Ann Aikin, Social Media Team Leader, Centers for Disease Control (CDC)
The CDC has been a pioneer for social networking and media for the past several years. They understood that Web 2.0 tools and behaviors were well suited to their mission: to deliver accurate information to the public about infectious diseases, thereby promoting health. Social networking may be ideal because people naturally share information about health threats, and social tools enable sharing quickly and at low cost. Ann Aikin had these highlights of the CDC’s current initiatives and future plans.
The CDC’s key mission and budget limitations lead to a key role for social networking tools: by enabling the public to share accurate information about health, they aim to prevent disease outbreaks or lesson infections and epidemics by having knowledgeable people. I first covered the CDC in 2008.
Social Networking Highlights
- People will surprise you when you strike a nerve; the CDC videos on H1N1 went viral on YouTube, leading to hundreds of thousands of viewings. The same videos on our site generated far less attention.
- “Feel good” messages have a significant impact on people. Ann cited a study that found that 15% of people feel better if they receive “good news” from someone they know. Also, 9.8% of people feel better when receiving such news via a friend of a friend. Lastly, 5.6% will be encouraged by a friend of a friend of a friend. Clearly, network effects can have a very positive impact.
- Most people have a “close network” of 8-12 people and “broad networks” of hundreds to thousands of people.
- The CDC goes to where the people are, and they address Americans via MySpace, Facebook, YouTube and numerous niche sites like Cafemom. iTunes helps them deliver podcasts on epidemics and other threats.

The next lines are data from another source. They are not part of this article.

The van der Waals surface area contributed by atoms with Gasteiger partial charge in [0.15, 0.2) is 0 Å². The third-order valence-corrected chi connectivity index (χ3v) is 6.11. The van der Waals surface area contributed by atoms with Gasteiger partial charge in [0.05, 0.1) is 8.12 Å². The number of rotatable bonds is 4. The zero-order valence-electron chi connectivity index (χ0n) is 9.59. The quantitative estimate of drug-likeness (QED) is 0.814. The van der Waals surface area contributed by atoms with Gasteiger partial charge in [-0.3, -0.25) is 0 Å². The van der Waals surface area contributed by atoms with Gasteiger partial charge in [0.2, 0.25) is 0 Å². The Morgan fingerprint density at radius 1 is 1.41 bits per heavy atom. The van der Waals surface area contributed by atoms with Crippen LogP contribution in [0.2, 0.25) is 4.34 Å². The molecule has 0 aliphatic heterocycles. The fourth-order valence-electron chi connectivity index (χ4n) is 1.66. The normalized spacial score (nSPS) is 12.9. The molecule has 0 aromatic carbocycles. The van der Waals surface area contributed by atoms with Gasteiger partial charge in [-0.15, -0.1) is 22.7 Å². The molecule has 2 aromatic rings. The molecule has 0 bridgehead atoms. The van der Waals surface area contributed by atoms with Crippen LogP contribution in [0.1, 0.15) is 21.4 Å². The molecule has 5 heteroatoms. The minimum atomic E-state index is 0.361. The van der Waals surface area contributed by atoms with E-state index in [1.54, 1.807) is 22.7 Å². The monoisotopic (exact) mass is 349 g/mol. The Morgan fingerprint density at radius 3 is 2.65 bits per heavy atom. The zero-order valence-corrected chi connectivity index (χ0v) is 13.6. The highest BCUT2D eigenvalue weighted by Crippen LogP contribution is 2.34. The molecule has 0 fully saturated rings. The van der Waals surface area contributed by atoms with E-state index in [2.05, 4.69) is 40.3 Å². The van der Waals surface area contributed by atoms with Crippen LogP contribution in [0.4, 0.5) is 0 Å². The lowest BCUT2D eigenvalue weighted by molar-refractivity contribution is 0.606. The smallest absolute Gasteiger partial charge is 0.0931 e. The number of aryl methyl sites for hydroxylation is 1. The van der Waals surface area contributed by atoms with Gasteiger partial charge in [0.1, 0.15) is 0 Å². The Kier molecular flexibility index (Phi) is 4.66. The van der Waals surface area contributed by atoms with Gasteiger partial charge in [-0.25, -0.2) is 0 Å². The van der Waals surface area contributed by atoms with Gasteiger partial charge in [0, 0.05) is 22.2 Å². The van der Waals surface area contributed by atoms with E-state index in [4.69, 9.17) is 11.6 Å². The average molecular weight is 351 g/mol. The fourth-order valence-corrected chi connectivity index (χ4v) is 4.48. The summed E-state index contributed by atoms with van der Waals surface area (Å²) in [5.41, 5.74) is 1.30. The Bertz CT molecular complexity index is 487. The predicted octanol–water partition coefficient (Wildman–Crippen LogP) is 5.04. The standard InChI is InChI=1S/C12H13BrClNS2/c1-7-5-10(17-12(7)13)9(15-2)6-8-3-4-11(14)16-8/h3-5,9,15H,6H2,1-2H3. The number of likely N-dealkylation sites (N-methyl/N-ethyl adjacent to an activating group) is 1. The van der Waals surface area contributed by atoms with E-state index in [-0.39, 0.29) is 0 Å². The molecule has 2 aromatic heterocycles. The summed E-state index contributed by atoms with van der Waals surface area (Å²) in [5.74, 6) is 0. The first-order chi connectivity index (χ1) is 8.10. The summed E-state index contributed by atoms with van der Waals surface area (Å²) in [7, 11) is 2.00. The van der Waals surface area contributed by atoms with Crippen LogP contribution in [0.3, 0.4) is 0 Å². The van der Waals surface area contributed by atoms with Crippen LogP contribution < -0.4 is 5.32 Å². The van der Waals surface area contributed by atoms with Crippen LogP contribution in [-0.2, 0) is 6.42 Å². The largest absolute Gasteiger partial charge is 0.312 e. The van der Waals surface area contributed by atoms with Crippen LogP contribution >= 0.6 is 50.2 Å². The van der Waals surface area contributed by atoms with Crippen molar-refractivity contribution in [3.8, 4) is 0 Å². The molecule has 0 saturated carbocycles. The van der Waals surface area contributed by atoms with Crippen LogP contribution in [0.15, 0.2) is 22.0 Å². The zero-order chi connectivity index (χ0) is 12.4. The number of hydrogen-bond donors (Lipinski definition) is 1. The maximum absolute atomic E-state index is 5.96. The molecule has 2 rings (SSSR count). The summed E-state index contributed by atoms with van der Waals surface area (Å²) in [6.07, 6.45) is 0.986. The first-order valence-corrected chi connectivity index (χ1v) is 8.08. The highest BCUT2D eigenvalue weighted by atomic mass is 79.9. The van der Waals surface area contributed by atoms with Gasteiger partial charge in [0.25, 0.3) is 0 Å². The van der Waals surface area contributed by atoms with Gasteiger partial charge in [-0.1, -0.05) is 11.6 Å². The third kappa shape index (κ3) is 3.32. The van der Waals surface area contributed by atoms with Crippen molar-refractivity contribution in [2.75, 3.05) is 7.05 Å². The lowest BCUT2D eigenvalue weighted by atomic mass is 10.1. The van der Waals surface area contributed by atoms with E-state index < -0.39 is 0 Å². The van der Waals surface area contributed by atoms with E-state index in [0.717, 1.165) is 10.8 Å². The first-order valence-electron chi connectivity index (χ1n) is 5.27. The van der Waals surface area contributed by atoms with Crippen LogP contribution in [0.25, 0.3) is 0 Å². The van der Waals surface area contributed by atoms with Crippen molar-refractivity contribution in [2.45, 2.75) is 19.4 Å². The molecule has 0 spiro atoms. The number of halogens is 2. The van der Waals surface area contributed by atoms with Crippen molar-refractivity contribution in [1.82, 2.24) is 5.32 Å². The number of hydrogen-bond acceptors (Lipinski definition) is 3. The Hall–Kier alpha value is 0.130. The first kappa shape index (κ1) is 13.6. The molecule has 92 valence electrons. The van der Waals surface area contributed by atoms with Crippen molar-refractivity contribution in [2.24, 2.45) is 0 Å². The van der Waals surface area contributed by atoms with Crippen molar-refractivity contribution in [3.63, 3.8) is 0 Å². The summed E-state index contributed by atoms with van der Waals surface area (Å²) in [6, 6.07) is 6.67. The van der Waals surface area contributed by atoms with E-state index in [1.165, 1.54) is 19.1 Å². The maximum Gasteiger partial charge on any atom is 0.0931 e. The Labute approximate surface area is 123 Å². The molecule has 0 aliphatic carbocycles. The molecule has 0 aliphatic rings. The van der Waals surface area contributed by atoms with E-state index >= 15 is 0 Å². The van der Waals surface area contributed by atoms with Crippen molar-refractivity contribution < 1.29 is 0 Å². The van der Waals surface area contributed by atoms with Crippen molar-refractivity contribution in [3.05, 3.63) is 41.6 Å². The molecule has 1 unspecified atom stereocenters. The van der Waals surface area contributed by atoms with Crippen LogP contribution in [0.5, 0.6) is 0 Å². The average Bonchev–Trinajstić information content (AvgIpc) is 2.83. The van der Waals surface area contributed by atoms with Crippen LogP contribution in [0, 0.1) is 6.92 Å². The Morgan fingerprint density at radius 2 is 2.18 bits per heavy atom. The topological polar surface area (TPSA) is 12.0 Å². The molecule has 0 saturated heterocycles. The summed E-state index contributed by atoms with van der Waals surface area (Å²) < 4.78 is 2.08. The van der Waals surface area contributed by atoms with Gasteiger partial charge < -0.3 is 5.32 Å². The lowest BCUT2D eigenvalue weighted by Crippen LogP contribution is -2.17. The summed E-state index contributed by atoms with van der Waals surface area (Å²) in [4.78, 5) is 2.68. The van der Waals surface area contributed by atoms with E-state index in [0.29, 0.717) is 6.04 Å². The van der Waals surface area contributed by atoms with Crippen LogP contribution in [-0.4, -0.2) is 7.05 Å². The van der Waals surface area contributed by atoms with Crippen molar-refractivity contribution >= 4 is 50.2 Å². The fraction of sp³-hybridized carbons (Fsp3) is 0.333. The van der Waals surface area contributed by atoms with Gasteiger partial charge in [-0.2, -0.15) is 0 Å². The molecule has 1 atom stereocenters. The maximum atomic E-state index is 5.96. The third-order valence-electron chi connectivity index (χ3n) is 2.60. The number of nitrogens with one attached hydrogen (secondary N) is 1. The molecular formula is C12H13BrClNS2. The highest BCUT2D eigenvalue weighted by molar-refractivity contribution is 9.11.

- Twitter is amazing for spreading messages quickly and for listening to what people are saying; people really rally around emergencies. #swineflu was the #4 trending topic of 2009.
- The CDC reaches out to all demographics, including children. They have educational games and programs like Whyville in which they model desired behavior for children. They answer kids’ questions and have special events like vaccination celebrations.
- Another of their biggest hits has been e-cards, which people send to each other.
- They held a contest and challenged people to create the best video public service announcements for various health issues.
- Some other interesting sites with which they collaborate are Daily Strength (peer-to-peer community) and Sermo (physician community).
- Widgets enable people to distribute CDC information via their websites; obviously, you need to have relevant information and simple instructions to make this work. Encourage people to syndicate your data; make it fun and easy.
- Don’t get hung up on “quality”; sometimes, having the right information at the right time can deliver huge value. One CDC video was terrible, but it saw explosive activity on YouTube because the information was available at the right time.
- Ann also shared these statistics trove on diseases and this summary of CDC’s social media initiatives.
- Ann shared numerous best practices, and I encourage you to spend some time with the links above.
- CDC’s experience shows how powerful social business can be when the organization is aligned with peer-to-peer sharing (word of mouth). Moreover, budget limits and their public focus compel them to rely people to educate each other with CDC information.